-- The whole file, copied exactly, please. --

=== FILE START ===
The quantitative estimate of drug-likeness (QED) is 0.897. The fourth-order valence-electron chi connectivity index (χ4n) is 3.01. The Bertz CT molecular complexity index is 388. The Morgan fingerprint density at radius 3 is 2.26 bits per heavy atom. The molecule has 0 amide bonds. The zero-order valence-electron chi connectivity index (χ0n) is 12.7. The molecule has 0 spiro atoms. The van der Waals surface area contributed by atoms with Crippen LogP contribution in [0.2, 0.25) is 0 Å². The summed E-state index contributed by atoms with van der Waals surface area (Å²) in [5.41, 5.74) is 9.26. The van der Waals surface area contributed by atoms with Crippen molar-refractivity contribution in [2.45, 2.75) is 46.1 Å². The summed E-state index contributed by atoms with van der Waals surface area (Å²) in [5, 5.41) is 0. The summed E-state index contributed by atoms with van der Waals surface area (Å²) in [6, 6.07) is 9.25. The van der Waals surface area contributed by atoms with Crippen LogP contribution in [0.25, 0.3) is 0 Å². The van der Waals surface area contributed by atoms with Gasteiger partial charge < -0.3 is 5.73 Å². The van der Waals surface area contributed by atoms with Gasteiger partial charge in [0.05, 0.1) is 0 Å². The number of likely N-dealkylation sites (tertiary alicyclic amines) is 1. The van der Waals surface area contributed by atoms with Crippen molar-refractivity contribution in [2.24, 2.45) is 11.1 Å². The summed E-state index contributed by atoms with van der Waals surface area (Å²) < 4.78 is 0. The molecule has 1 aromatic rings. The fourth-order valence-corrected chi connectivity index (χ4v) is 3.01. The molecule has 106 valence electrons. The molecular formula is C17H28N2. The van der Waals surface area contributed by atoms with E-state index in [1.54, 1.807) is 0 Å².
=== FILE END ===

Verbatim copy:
The quantitative estimate of drug-likeness (QED) is 0.897. The fourth-order valence-electron chi connectivity index (χ4n) is 3.01. The Bertz CT molecular complexity index is 388. The Morgan fingerprint density at radius 3 is 2.26 bits per heavy atom. The molecule has 0 amide bonds. The zero-order valence-electron chi connectivity index (χ0n) is 12.7. The molecule has 0 spiro atoms. The van der Waals surface area contributed by atoms with Crippen LogP contribution in [0.2, 0.25) is 0 Å². The summed E-state index contributed by atoms with van der Waals surface area (Å²) in [5.41, 5.74) is 9.26. The van der Waals surface area contributed by atoms with Crippen molar-refractivity contribution in [2.45, 2.75) is 46.1 Å². The summed E-state index contributed by atoms with van der Waals surface area (Å²) in [5, 5.41) is 0. The summed E-state index contributed by atoms with van der Waals surface area (Å²) in [6, 6.07) is 9.25. The van der Waals surface area contributed by atoms with Crippen LogP contribution in [0.25, 0.3) is 0 Å². The van der Waals surface area contributed by atoms with Gasteiger partial charge < -0.3 is 5.73 Å². The van der Waals surface area contributed by atoms with Gasteiger partial charge in [0.05, 0.1) is 0 Å². The number of likely N-dealkylation sites (tertiary alicyclic amines) is 1. The van der Waals surface area contributed by atoms with Crippen molar-refractivity contribution in [2.24, 2.45) is 11.1 Å². The summed E-state index contributed by atoms with van der Waals surface area (Å²) < 4.78 is 0. The molecule has 1 aromatic rings. The fourth-order valence-corrected chi connectivity index (χ4v) is 3.01. The molecule has 106 valence electrons. The molecular formula is C17H28N2. The van der Waals surface area contributed by atoms with E-state index in [1.54, 1.807) is 0 Å².